Review by: Jillian Schmett
Hey everyone! This may come as a shock to those who know me, but this week I wanted to talk about a game by Eric Lang I've been playing recently, Ancestree. It's published by Calliope games and was released in 2017. I must admit that I may have never even looked at this game if I weren't convinced to by a friend, and I'm happy to report that it's completely different than any other Lang game I've played/seen so far. (Sorry Mr. Lang, it's not you, it's me... I want to like your games... I really do, they're just not usually my style)
Ancestree is a tile drafting/laying game for 2-6 players in which you are trying to build the best family tree. Inside the box, you'll find 110 Ancestor tiles (colored red, yellow, blue, purple, or grey), 6 scoreboards, 96 Dynasty tokens (valued I, II, and III), and 110 Gold tokens. The components are of good quality.
Players will score points by collecting coins, comparing dynasties, and receiving end-game bonuses for the number of marriages in their tree. Family trees will be constructed over the course of three rounds with scoring in between each one, and followed by end game scoring. Each round, players will draft their Ancestor tiles by drawing 6 tiles from a common draw pile, simultaneously choosing one and passing to the player to their left during rounds 1 and 3, and passing to the player to their right during round 2. Players place their chosen tile face down in front of them until everyone has chosen one from their hand and passed the remaining tiles, and then everyone will reveal their tile and add it to their tree. This will continue until everyone has placed 5 tiles and discarded the 6th remaining tile from their last hand, at which point there will be scoring.
At the end of each round, players will be awarded coins (which are worth 1 point each at the end of the game), and points for having larger Dynasties (an unbroken vertical chain of touching Ancestor tiles of the same color) than the players directly to their left and right. At the end of the game, point values are assigned to the number of marriages in a family tree (i.e. 8 marriages = 30 points). The player with the highest score wins.
My husband and I got this game as a "mutual present" to ourselves for Valentine's Day (read as: my husband ordered this game shortly before February 14th, and then a couple days later realized that he could call it a Valentine's Day present) and we have played it a bunch already. Our son has really enjoyed it, and it plays in about twenty minutes which makes it perfect for after dinner/before bedtime routine.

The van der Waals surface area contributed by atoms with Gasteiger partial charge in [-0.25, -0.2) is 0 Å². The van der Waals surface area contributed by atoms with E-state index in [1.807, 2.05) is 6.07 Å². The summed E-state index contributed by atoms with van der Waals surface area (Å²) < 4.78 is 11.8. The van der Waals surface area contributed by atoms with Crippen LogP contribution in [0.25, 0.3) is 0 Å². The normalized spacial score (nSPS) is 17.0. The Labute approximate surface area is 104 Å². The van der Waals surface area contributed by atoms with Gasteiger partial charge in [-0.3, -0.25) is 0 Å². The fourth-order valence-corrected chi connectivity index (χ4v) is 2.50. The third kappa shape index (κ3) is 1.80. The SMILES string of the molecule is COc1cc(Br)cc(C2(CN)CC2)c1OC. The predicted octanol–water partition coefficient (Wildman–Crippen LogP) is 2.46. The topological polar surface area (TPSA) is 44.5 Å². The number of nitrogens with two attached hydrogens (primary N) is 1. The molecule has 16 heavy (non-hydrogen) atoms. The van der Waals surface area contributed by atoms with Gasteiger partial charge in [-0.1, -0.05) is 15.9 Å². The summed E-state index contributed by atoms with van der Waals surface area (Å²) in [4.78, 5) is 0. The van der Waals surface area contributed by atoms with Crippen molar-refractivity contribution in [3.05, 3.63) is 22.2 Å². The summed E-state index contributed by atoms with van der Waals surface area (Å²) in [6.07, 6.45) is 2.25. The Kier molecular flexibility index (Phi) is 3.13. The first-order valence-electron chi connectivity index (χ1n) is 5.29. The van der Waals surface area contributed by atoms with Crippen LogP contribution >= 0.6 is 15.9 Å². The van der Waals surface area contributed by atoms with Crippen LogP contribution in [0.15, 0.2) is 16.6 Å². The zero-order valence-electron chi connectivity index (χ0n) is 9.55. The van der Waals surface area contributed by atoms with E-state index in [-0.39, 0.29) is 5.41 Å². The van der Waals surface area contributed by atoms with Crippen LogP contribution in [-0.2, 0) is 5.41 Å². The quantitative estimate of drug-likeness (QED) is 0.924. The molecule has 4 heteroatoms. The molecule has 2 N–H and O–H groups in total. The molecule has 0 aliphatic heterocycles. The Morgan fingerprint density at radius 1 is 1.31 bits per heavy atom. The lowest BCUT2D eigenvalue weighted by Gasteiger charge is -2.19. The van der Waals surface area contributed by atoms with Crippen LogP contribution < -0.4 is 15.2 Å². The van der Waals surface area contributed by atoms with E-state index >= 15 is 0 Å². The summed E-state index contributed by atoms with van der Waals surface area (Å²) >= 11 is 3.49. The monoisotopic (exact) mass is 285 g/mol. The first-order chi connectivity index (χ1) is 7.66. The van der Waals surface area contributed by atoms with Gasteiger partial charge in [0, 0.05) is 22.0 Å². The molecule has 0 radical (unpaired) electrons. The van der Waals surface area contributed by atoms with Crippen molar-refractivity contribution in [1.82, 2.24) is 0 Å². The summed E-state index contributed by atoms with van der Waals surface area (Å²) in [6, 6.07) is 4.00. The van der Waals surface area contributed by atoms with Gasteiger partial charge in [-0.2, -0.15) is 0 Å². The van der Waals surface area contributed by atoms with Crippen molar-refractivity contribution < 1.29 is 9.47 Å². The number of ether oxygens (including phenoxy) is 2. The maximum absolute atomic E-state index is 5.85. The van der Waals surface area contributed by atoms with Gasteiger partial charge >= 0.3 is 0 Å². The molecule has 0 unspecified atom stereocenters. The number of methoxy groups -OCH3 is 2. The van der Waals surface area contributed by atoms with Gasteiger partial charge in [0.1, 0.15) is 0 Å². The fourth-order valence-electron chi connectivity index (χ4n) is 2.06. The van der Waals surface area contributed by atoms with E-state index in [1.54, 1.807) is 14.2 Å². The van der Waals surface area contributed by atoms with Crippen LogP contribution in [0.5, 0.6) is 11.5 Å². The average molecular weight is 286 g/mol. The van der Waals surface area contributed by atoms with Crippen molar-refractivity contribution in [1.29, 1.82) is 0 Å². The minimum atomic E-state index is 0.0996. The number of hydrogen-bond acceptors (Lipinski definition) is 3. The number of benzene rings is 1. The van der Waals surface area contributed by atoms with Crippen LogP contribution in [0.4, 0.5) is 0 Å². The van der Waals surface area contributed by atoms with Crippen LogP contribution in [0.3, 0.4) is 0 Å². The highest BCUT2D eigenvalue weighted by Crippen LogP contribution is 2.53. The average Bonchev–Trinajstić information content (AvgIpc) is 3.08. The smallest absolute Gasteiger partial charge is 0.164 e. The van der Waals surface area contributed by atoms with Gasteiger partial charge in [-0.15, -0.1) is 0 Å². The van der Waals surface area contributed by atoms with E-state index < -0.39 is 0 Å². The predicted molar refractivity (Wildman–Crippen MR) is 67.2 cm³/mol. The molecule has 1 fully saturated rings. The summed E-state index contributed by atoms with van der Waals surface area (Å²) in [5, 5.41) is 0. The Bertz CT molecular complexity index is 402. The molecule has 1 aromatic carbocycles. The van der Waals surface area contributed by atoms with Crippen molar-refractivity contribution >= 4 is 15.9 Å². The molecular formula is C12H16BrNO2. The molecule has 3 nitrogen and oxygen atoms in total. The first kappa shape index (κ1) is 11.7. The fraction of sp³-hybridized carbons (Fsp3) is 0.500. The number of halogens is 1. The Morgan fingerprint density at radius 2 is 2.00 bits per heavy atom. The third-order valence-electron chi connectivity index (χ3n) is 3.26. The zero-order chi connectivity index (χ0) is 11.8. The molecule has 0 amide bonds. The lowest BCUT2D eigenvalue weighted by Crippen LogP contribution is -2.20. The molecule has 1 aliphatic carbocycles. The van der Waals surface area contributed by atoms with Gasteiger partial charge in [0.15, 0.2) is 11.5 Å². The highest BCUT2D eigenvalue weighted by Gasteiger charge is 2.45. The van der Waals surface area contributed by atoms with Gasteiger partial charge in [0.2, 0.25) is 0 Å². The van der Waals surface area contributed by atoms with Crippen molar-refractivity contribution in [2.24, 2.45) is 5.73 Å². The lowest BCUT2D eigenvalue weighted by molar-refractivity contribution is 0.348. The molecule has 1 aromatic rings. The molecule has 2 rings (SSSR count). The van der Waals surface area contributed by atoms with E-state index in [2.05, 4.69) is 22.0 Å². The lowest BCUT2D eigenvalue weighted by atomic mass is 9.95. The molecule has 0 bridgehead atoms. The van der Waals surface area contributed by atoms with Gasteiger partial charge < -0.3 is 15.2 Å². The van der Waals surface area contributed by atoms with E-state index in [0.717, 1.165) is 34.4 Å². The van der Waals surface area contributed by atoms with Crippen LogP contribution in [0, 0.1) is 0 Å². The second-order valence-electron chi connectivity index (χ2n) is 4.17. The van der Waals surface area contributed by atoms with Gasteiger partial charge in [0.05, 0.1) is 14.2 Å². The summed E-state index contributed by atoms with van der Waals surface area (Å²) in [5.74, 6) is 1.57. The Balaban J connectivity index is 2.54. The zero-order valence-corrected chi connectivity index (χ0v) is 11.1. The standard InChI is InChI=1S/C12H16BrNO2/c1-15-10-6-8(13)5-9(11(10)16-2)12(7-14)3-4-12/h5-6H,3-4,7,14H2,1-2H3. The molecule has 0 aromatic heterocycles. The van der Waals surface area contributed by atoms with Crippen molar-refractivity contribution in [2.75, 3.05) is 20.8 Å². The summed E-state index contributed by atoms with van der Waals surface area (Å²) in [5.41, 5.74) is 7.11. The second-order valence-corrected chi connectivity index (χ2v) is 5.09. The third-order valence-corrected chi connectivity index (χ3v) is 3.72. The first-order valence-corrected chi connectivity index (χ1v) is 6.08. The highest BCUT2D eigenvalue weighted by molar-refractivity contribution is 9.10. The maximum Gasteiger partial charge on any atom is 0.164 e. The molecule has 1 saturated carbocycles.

So far I have played at 2, 3, and 4 player counts and enjoyed them all. There is a small scoring variant in a 2 player game, but the play feels pretty similar. One big difference with higher player counts comes with the fact that Dynasties are only compared to the players directly beside you, which I like because it works well here and is something I haven't seen in many other games.
There are plenty of tile-laying games out there that are perfectly fine games, but feel as though they could have any theme pasted on them and be just as good. Although that may be true with this game, I feel that the family tree theme is the best possible one that could have been chosen. It really feels as though you are constructing a map of a families lineages.
The artwork is fine and I feel that it fits the game, my only complaint being that there are not many different portraits, so a tree will end up having a lot of doubles/triples/etc. of the same picture and sometimes even a marriage between two identical looking people, which does take away from the thematic feel a little bit.
You'll like this game if you enjoy drafting, tile-laying, tableau-building, and quick gameplay. If you're looking for something on the heavier side, or don't particularly enjoy those mechanisms, this won't be the game for you. It does those things well, but doesn't do anything completely new or innovative.
As I mentioned above, I historically have not been an Eric Lang fan. When playing this game, you can definitely tell that he has imparted his style in it (hate draft, anyone?), but it's incorporated into a completely different game than I would normally associate with him. I love tile-placement and tableau-building, and this game is a welcome addition to my collection.
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